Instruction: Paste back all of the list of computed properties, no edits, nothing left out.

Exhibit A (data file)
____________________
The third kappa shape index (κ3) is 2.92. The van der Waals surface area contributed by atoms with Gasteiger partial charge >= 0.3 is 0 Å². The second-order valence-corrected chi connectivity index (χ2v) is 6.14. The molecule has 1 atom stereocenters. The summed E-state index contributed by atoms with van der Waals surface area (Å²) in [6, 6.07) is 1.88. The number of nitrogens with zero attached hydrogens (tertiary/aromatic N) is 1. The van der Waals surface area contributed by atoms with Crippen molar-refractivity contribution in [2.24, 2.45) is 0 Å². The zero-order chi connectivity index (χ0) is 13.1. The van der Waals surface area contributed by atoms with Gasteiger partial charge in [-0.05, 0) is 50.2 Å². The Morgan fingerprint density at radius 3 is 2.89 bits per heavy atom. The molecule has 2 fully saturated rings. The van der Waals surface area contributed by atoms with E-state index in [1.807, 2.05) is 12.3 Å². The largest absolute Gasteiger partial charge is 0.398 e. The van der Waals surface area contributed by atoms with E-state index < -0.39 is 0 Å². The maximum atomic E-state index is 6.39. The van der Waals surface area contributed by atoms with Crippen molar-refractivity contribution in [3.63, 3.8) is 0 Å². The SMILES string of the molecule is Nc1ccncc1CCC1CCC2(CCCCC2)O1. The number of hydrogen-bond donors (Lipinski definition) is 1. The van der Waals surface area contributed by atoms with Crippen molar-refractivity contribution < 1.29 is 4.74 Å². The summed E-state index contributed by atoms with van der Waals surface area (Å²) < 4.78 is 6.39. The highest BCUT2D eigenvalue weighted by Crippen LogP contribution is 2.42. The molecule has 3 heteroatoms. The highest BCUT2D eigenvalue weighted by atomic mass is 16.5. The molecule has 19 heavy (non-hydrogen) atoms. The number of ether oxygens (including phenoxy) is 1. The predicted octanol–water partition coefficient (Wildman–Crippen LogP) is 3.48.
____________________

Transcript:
The third kappa shape index (κ3) is 2.92. The van der Waals surface area contributed by atoms with Gasteiger partial charge >= 0.3 is 0 Å². The second-order valence-corrected chi connectivity index (χ2v) is 6.14. The molecule has 1 atom stereocenters. The summed E-state index contributed by atoms with van der Waals surface area (Å²) in [6, 6.07) is 1.88. The number of nitrogens with zero attached hydrogens (tertiary/aromatic N) is 1. The van der Waals surface area contributed by atoms with Crippen molar-refractivity contribution in [2.24, 2.45) is 0 Å². The zero-order chi connectivity index (χ0) is 13.1. The van der Waals surface area contributed by atoms with Gasteiger partial charge in [-0.05, 0) is 50.2 Å². The Morgan fingerprint density at radius 3 is 2.89 bits per heavy atom. The molecule has 2 fully saturated rings. The van der Waals surface area contributed by atoms with E-state index in [1.807, 2.05) is 12.3 Å². The largest absolute Gasteiger partial charge is 0.398 e. The van der Waals surface area contributed by atoms with E-state index < -0.39 is 0 Å². The maximum atomic E-state index is 6.39. The van der Waals surface area contributed by atoms with Crippen molar-refractivity contribution in [3.63, 3.8) is 0 Å². The SMILES string of the molecule is Nc1ccncc1CCC1CCC2(CCCCC2)O1. The number of hydrogen-bond donors (Lipinski definition) is 1. The van der Waals surface area contributed by atoms with Crippen molar-refractivity contribution < 1.29 is 4.74 Å². The summed E-state index contributed by atoms with van der Waals surface area (Å²) < 4.78 is 6.39. The highest BCUT2D eigenvalue weighted by Crippen LogP contribution is 2.42. The molecule has 3 heteroatoms. The highest BCUT2D eigenvalue weighted by atomic mass is 16.5. The molecule has 19 heavy (non-hydrogen) atoms. The number of ether oxygens (including phenoxy) is 1. The predicted octanol–water partition coefficient (Wildman–Crippen LogP) is 3.48.